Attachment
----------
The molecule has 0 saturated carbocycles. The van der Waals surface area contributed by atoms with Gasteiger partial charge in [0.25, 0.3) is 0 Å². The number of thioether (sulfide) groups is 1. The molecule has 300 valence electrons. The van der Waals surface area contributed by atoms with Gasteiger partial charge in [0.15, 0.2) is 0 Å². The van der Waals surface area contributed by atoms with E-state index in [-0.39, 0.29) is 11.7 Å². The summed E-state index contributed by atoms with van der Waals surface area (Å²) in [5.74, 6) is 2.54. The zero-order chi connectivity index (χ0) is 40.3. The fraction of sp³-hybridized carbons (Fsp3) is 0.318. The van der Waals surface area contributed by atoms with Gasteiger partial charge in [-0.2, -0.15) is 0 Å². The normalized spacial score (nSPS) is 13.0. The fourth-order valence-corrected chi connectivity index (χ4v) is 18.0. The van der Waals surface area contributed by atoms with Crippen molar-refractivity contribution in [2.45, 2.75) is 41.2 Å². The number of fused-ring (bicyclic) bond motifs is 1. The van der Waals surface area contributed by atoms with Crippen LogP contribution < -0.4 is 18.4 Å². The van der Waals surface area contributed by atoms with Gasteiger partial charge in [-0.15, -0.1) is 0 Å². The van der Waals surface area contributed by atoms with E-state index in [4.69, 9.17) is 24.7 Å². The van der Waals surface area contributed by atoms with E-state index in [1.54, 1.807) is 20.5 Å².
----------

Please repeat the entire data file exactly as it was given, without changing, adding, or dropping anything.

The molecule has 0 saturated carbocycles. The van der Waals surface area contributed by atoms with Gasteiger partial charge in [0.25, 0.3) is 0 Å². The number of thioether (sulfide) groups is 1. The molecule has 300 valence electrons. The van der Waals surface area contributed by atoms with Gasteiger partial charge in [0.15, 0.2) is 0 Å². The van der Waals surface area contributed by atoms with E-state index in [-0.39, 0.29) is 11.7 Å². The summed E-state index contributed by atoms with van der Waals surface area (Å²) in [5.74, 6) is 2.54. The zero-order chi connectivity index (χ0) is 40.3. The fraction of sp³-hybridized carbons (Fsp3) is 0.318. The van der Waals surface area contributed by atoms with Gasteiger partial charge in [-0.2, -0.15) is 0 Å². The normalized spacial score (nSPS) is 13.0. The fourth-order valence-corrected chi connectivity index (χ4v) is 18.0. The van der Waals surface area contributed by atoms with Crippen molar-refractivity contribution in [2.45, 2.75) is 41.2 Å². The number of fused-ring (bicyclic) bond motifs is 1. The van der Waals surface area contributed by atoms with Crippen LogP contribution < -0.4 is 18.4 Å². The van der Waals surface area contributed by atoms with Gasteiger partial charge in [-0.15, -0.1) is 0 Å². The van der Waals surface area contributed by atoms with E-state index in [4.69, 9.17) is 24.7 Å². The van der Waals surface area contributed by atoms with E-state index in [1.54, 1.807) is 20.5 Å².